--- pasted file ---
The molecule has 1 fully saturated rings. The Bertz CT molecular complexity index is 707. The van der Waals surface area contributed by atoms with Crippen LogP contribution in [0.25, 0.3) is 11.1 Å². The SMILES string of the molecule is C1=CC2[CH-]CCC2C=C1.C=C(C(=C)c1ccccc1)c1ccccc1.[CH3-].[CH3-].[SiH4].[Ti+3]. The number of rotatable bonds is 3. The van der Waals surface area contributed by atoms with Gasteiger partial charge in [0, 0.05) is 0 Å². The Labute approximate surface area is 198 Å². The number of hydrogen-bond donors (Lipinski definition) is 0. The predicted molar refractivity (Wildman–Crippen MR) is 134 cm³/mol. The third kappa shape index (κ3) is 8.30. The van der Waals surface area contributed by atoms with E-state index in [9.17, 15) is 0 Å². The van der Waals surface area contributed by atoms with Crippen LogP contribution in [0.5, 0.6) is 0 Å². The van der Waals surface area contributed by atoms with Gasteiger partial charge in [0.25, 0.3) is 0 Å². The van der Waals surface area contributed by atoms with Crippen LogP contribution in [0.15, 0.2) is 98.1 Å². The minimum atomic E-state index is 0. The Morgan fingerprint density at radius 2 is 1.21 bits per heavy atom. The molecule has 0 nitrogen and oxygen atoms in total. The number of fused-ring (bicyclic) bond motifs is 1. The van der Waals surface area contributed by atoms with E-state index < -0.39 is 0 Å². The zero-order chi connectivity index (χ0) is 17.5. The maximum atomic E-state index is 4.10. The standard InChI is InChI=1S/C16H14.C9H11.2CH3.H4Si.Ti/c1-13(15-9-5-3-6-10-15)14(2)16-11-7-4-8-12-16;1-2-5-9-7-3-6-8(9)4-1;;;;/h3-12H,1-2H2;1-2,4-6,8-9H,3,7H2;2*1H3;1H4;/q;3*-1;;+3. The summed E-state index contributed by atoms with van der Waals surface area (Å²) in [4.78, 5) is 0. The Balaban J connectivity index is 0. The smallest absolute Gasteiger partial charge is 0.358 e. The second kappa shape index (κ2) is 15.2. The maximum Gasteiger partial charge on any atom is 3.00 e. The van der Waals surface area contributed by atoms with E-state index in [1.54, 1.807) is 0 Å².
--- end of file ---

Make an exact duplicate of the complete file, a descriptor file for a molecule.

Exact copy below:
The molecule has 1 fully saturated rings. The Bertz CT molecular complexity index is 707. The van der Waals surface area contributed by atoms with Crippen LogP contribution in [0.25, 0.3) is 11.1 Å². The SMILES string of the molecule is C1=CC2[CH-]CCC2C=C1.C=C(C(=C)c1ccccc1)c1ccccc1.[CH3-].[CH3-].[SiH4].[Ti+3]. The number of rotatable bonds is 3. The van der Waals surface area contributed by atoms with Gasteiger partial charge in [0, 0.05) is 0 Å². The Labute approximate surface area is 198 Å². The number of hydrogen-bond donors (Lipinski definition) is 0. The predicted molar refractivity (Wildman–Crippen MR) is 134 cm³/mol. The third kappa shape index (κ3) is 8.30. The van der Waals surface area contributed by atoms with E-state index in [9.17, 15) is 0 Å². The van der Waals surface area contributed by atoms with Crippen LogP contribution in [0.5, 0.6) is 0 Å². The van der Waals surface area contributed by atoms with Gasteiger partial charge in [0.25, 0.3) is 0 Å². The van der Waals surface area contributed by atoms with Crippen LogP contribution in [0.15, 0.2) is 98.1 Å². The minimum atomic E-state index is 0. The Morgan fingerprint density at radius 2 is 1.21 bits per heavy atom. The molecule has 0 nitrogen and oxygen atoms in total. The number of fused-ring (bicyclic) bond motifs is 1. The van der Waals surface area contributed by atoms with E-state index < -0.39 is 0 Å². The zero-order chi connectivity index (χ0) is 17.5. The maximum atomic E-state index is 4.10. The standard InChI is InChI=1S/C16H14.C9H11.2CH3.H4Si.Ti/c1-13(15-9-5-3-6-10-15)14(2)16-11-7-4-8-12-16;1-2-5-9-7-3-6-8(9)4-1;;;;/h3-12H,1-2H2;1-2,4-6,8-9H,3,7H2;2*1H3;1H4;/q;3*-1;;+3. The summed E-state index contributed by atoms with van der Waals surface area (Å²) in [4.78, 5) is 0. The Balaban J connectivity index is 0. The smallest absolute Gasteiger partial charge is 0.358 e. The second kappa shape index (κ2) is 15.2. The maximum Gasteiger partial charge on any atom is 3.00 e. The van der Waals surface area contributed by atoms with E-state index in [1.54, 1.807) is 0 Å².